Abdullah is doing important work, and her book is mature in its approach to how these kids relate to one another and how they think and feel.  The manual Sofia creates for her brother not only helps her put into perspective how special her brother is, but also how special her relationship with him is to Marco.  The images are bright, and parents reading this to children can use the story as a way to bring up these discussions about being disabled and communication.  Compassion and understanding are important tools that all children should have, but they are difficult to teach with immediacy.

A Manual For Marco by Shaila Abdullah, illustrated by her and Iman Tejpar, is a great book that not only can generate discussion between parents and children, but it also offers a bit about Abdullah’s inspiration for the story and some resources for parents.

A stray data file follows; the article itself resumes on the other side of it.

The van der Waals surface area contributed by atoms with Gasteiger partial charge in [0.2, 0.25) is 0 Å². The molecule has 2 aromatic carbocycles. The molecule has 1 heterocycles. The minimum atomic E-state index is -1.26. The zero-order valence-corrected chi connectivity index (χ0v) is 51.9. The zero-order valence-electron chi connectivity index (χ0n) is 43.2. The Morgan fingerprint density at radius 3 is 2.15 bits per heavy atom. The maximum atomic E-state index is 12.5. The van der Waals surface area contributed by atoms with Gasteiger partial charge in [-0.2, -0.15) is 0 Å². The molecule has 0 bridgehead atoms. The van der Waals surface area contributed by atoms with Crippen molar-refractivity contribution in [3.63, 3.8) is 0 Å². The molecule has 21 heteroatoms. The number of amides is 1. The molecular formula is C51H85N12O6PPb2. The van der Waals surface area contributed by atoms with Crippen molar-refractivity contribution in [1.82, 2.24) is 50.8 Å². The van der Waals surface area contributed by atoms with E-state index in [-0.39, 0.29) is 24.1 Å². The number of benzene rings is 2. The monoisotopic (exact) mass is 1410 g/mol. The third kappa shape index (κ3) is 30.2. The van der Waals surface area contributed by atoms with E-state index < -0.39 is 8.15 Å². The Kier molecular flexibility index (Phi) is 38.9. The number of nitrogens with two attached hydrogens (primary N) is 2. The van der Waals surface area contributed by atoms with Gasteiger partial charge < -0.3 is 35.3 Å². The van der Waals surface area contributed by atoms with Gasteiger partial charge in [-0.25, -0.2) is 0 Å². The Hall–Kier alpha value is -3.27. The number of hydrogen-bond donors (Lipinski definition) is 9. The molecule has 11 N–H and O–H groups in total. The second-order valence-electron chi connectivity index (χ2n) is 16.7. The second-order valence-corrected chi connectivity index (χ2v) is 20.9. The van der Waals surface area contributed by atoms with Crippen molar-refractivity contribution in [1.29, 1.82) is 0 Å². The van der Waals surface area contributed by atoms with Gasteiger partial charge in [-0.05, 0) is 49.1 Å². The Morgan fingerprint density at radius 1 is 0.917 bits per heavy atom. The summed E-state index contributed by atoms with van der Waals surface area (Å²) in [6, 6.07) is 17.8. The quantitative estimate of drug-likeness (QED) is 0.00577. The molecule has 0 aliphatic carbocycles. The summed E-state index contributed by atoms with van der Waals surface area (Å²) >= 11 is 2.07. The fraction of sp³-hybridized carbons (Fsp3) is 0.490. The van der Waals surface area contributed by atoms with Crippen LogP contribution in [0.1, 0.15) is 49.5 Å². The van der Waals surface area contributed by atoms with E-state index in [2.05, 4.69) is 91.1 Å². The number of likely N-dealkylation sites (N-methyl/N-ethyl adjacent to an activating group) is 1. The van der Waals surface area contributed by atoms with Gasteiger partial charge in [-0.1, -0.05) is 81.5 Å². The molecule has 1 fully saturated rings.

Previously reviewed books:

About the Author:

Noted as “Word Artist” by critics, Shaila Abdullah is an award-winning author and designer based in Austin, Texas. She is the author of five books: Saffron Dreams, Beyond the Cayenne Wall, My Friend Suhana, Rani in Search of a Rainbow, and A Manual for Marco. The author has received several awards for her work including the Golden Quill Award and Patras Bukhari Award for English Language. Several academic institutions have adopted her books as course study or recommended reading, including the University of California, the University of Nebraska-Lincoln, Indiana University, Boston University, California State University, and George Washington University.